Friday night bikes: helping immigrants get rolling in their new city
It’s an unexpected sight to say the least. On most Friday evenings, if you walk past reception at the Citadel Community Centre and climb a flight of stairs, you’ll find eight or so people repairing bicycles — on the landing.
If you squeeze past the commotion, you’ll find a large storage room dominated by countless old bicycles. They’re awaiting repair and then assignment to new owners from the city’s fast-growing immigrant population.
“We’re one of the few organizations like this that does not need more volunteers right now, but I expect that to change as we grow, so we’re always glad to hear from skilled mechanics,” says Adam Berry, who manages the Welcoming Wheels project for the Ecology Action Centre and its partners.
And it turns out that sharing a passion for biking is a great way to overcome linguistic and cultural barriers. Adam estimates 80 per cent of the volunteers at Welcoming Wheels are themselves recent immigrants.
On the face of it, the project is simple: repair donated bicycles and give them to newcomers. But there’s more to it. Some volunteers are regulars on Friday nights, others take on tasks such as collecting the bikes, managing inventory, raising money, training people to ride safely on Halifax streets, translating, and organizing the distribution of street-ready bikes.
Ephraim Mapendo walked in with his bike while Adam and I were talking about all this. Adam eyed the tires and suggested Ephraim add some air. That segued into a discussion about whether narrow or wide tires are better for riding in the snow.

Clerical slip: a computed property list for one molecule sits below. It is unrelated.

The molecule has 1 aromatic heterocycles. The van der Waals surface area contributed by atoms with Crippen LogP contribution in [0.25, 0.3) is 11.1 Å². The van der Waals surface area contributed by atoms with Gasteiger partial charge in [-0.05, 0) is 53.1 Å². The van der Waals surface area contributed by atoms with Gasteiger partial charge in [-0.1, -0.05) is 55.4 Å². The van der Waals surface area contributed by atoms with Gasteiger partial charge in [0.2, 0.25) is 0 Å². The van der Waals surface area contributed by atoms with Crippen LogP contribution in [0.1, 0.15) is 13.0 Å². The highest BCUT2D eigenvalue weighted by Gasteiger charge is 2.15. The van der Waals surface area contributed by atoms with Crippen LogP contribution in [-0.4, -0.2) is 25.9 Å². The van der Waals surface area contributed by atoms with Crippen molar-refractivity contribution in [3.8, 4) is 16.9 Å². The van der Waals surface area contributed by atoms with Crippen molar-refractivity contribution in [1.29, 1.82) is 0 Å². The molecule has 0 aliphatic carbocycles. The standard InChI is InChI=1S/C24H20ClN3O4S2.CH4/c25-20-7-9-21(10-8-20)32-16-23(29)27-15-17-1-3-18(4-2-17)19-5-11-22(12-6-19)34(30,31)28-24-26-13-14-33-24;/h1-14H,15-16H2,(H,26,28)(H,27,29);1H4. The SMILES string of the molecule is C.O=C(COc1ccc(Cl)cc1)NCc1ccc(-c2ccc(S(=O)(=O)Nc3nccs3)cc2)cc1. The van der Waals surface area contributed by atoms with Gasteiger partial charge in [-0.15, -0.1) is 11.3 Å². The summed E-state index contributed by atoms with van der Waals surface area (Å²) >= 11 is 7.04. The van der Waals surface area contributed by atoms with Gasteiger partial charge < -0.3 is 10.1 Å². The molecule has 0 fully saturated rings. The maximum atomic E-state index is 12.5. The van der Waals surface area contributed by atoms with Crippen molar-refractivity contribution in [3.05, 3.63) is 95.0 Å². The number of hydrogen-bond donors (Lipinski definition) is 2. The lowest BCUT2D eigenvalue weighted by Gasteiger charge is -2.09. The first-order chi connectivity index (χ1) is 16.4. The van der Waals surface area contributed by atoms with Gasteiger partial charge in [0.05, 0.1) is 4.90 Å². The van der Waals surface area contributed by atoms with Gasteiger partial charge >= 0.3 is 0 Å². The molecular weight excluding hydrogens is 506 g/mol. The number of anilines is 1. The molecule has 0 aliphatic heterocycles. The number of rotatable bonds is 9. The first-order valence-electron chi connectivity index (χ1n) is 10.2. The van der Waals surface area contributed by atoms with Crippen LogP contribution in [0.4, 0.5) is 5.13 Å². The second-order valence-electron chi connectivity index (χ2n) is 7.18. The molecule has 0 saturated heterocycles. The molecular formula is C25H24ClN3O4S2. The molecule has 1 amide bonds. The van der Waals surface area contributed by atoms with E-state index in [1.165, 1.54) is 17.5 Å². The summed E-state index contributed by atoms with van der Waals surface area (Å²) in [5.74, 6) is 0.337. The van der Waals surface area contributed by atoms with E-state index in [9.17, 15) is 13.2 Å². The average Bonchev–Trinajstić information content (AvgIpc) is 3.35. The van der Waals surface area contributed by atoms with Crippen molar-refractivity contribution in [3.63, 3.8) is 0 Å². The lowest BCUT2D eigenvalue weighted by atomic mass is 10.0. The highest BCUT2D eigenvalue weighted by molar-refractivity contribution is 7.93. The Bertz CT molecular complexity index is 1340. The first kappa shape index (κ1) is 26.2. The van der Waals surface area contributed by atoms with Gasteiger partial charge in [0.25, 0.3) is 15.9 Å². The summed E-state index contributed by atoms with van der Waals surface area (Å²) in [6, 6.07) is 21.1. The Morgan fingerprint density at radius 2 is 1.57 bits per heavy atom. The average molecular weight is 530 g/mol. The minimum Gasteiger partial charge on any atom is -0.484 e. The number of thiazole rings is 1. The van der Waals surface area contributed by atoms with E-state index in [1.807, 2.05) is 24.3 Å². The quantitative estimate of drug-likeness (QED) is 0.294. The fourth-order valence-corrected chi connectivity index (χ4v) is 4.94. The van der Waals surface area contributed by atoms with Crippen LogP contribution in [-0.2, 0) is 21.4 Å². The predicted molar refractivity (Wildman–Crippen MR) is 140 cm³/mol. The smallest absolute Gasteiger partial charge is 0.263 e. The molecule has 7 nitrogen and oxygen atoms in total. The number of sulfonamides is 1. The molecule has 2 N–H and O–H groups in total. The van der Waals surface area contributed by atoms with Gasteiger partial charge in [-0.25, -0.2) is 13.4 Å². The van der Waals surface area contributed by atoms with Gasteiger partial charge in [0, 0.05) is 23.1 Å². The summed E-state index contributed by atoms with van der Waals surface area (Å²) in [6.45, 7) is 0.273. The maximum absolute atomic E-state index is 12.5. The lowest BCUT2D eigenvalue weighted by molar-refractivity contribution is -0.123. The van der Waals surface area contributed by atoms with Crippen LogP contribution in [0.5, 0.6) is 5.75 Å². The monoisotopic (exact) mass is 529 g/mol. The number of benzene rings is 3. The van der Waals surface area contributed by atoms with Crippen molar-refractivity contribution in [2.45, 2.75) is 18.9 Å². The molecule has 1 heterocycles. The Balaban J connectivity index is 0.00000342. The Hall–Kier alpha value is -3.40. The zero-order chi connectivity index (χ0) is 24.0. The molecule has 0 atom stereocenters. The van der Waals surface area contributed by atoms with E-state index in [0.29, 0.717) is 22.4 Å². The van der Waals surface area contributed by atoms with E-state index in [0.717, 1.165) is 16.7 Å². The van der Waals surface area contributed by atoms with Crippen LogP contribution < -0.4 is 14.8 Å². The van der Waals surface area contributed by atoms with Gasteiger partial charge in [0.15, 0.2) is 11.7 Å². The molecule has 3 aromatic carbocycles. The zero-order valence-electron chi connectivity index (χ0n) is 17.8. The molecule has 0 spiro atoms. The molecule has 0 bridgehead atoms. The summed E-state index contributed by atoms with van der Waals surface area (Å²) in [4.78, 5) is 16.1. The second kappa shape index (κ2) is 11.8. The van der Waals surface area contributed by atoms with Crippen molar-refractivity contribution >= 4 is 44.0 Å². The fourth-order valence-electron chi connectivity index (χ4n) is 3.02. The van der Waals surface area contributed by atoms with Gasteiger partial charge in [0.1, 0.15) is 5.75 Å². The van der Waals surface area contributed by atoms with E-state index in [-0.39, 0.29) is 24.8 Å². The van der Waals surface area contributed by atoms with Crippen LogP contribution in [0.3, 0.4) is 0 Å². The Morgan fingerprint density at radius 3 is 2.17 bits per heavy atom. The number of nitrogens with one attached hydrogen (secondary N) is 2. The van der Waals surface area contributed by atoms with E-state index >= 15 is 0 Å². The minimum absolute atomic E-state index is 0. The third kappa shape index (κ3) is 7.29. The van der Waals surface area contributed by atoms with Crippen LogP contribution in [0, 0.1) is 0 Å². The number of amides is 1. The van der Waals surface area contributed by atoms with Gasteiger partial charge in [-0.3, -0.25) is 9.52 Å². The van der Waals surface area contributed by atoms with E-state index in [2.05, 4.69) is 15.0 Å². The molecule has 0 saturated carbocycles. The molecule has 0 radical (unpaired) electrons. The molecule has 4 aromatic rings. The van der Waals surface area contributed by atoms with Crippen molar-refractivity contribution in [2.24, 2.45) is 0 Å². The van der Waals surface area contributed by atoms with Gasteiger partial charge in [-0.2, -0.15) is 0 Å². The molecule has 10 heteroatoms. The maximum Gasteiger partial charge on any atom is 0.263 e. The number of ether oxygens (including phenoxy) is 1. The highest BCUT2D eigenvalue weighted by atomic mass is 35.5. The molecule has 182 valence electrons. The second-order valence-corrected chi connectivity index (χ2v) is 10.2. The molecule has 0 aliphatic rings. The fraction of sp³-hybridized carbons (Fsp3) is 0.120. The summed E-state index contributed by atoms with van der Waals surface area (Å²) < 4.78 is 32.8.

“Yep. Ephraim lives in Spryfield and needs his bike to get to work at the Walmart in Bedford.”
Adam, an enthusiastic BMX biker who recommends narrow tires for snow, said Ephraim is an example of one of his earliest insights at Welcoming Wheels: “Like most of the world, immigrants want bikes for economic reasons, not recreation. North Americans see it is as hobby, which is probably why we have the lowest bike ridership anywhere.”
Well, hobby or not, volunteers are drawn to the landing on Friday nights to fix bikes and, at break-time, enjoy traditional Canadian cuisine — pizza.
After a year of secrecy, the victim gets a name: Corey Rogers
The Nova Scotia Public Prosecution Service says a conflict of interest prevents it from providing legal advice to the Serious Incident Response Team regarding the death of Corey Rogers, 41.
This is the first official identification of Rogers since his death in a Halifax police cell on June 16, 2016. The delay constituted a level of secrecy that is unacceptable in a democracy.
Rogers, of Spryfield, had been arrested for pubic intoxication but not charged. He was well-regarded by people who posted on his Facebook page.
The PPS says it has asked its counterpart in Manitoba
to provide advice to SiRT Director Ronald J. MacDonald on whether a criminal prosecution is warranted. It’s my belief that MacDonald has wanted a prosecution since early this year, but hit a roadblock with the PPS.